A Burns Supper Recipe by Sue Lawrence, author of The Green Lady

Posted on January 20, 2022

There are many traditional dishes served on Burns Night, and popular desserts include Cranachan, Tipsy Laird or Trifle. Cloutie Dumpling is another classic Scottish pudding, but rather heavy after a plateful of haggis, neeps and tatties

Trifle has a long history, the first recipe from the late 16th century, though this was admittedly more like a syllabub or fool than what we recognise as trifle today. Hannah Glasse’s trifle recipe from 1751 was for ‘Naples biscuits’, macaroons and ratafias to be laid in a dish, soaked in ‘sack’ (fortified wine), topped with custard then topped with a syllabub mixture instead of cream. Edinburgh chef Elizabeth Cleland’s 1755 recipe is similar, but she incorporates roasted apples and sweetmeats.  Another Scottish book, A Cooks Manual by Meg Dods (1829), describes the all-essential decoration which is similar to those in the previous recipes: ‘light flowers of fine colour,’ currant jelly or a sprinkling of ‘Harlequin comfits.’

My trifle recipe is one that Robert Burns might have eaten while being feted as a poet in Edinburgh, not growing up in Ayrshire with simpler fare. Dorothy Wordsworth, born on Christmas Day in  1771, and Anne Bronte, born in January 1820, probably enjoyed trifle too, since it was a dish eaten throughout Britain. 

I have suggested Drambuie as the alcohol, but more conventional sherry is always good, as is ginger wine. A non-alcoholic alternative is orange juice. And instead of whipped cream as the final layer, make a syllabub by whipping cream with sugar to taste, a small glass of white wine and the juice and zest of a lemon. You can make this in one dish or several individual decorative glasses, ready to serve.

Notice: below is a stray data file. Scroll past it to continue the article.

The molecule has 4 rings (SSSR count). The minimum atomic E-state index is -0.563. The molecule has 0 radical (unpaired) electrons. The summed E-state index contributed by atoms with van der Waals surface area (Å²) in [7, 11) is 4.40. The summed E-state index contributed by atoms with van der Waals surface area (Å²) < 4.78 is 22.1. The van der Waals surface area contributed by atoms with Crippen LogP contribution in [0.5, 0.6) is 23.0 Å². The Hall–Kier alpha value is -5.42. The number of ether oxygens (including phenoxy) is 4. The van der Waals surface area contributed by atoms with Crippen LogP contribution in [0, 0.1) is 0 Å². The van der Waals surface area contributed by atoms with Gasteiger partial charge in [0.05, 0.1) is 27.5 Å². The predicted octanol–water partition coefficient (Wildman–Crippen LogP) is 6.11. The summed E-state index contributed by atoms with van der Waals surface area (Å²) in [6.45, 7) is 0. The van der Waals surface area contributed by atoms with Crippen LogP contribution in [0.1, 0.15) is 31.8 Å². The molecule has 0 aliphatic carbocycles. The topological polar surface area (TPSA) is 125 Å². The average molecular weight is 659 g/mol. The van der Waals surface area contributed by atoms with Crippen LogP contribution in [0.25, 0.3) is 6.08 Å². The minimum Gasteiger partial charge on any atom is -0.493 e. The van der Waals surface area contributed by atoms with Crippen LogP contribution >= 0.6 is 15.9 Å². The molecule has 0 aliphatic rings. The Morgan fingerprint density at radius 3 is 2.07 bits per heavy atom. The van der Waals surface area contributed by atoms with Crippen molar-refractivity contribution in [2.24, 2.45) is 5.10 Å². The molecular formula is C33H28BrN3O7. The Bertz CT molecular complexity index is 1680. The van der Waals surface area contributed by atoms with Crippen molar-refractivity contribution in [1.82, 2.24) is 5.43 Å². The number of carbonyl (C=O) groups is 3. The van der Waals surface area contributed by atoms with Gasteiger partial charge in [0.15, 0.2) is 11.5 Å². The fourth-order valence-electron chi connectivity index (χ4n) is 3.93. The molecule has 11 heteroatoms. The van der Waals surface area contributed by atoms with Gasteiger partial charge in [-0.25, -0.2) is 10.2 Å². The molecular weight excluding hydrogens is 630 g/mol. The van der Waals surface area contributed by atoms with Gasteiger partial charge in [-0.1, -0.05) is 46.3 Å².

Scots Trifle

serves 6-8

6 –7 trifle sponges, halved


home-made (or quality commercial) raspberry jam

150g ratafias (almond macaroons/soft amaretti) 

approx 6 tbs Drambuie or medium sherry

250g raspberries and a few to decorate

600 ml good quality custard

300ml double cream, lightly whipped

toasted flaked almonds, optional


Spread the sponge halves with jam, sandwich them together and place in base of pretty glass dish. Scatter over most of the ratafias, reserving a few to decorate.

Slowly sprinkle over the Drambuie/sherry so the sponges/ratafia are just soaked, not drowned. 

Top with raspberries, then pour over the cooled custard. Cover and chill, then shortly before serving, top with the whipped cream, swirling merrily into peaks.

Decorate with ratafias, raspberries and flaked almonds if using.